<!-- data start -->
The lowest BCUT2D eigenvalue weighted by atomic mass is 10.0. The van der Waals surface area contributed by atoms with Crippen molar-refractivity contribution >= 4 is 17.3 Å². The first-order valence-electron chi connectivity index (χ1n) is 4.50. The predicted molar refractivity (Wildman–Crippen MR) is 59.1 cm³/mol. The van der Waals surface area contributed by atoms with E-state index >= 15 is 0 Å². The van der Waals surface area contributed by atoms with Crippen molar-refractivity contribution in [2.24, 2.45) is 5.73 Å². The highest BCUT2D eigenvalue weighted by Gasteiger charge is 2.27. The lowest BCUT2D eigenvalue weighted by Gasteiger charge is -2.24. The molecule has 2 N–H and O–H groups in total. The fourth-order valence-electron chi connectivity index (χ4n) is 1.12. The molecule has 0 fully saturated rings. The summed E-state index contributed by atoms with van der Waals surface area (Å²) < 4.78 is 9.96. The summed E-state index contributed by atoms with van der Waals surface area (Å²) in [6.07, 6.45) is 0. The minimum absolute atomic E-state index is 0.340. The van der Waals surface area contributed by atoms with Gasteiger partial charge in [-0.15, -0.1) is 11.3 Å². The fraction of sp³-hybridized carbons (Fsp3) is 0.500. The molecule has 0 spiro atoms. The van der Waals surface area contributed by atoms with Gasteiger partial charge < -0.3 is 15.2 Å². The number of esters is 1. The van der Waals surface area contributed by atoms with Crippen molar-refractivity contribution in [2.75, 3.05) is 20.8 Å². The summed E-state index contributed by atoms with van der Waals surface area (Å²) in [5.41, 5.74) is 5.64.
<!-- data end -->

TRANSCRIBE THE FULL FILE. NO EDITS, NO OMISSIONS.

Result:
The lowest BCUT2D eigenvalue weighted by atomic mass is 10.0. The van der Waals surface area contributed by atoms with Crippen molar-refractivity contribution >= 4 is 17.3 Å². The first-order valence-electron chi connectivity index (χ1n) is 4.50. The predicted molar refractivity (Wildman–Crippen MR) is 59.1 cm³/mol. The van der Waals surface area contributed by atoms with E-state index >= 15 is 0 Å². The van der Waals surface area contributed by atoms with Crippen molar-refractivity contribution in [2.24, 2.45) is 5.73 Å². The highest BCUT2D eigenvalue weighted by Gasteiger charge is 2.27. The lowest BCUT2D eigenvalue weighted by Gasteiger charge is -2.24. The molecule has 2 N–H and O–H groups in total. The fourth-order valence-electron chi connectivity index (χ4n) is 1.12. The molecule has 0 fully saturated rings. The summed E-state index contributed by atoms with van der Waals surface area (Å²) < 4.78 is 9.96. The summed E-state index contributed by atoms with van der Waals surface area (Å²) in [6.07, 6.45) is 0. The minimum absolute atomic E-state index is 0.340. The van der Waals surface area contributed by atoms with Gasteiger partial charge in [-0.15, -0.1) is 11.3 Å². The fraction of sp³-hybridized carbons (Fsp3) is 0.500. The molecule has 0 spiro atoms. The van der Waals surface area contributed by atoms with Gasteiger partial charge < -0.3 is 15.2 Å². The number of esters is 1. The van der Waals surface area contributed by atoms with Crippen molar-refractivity contribution in [2.75, 3.05) is 20.8 Å². The summed E-state index contributed by atoms with van der Waals surface area (Å²) in [5.41, 5.74) is 5.64.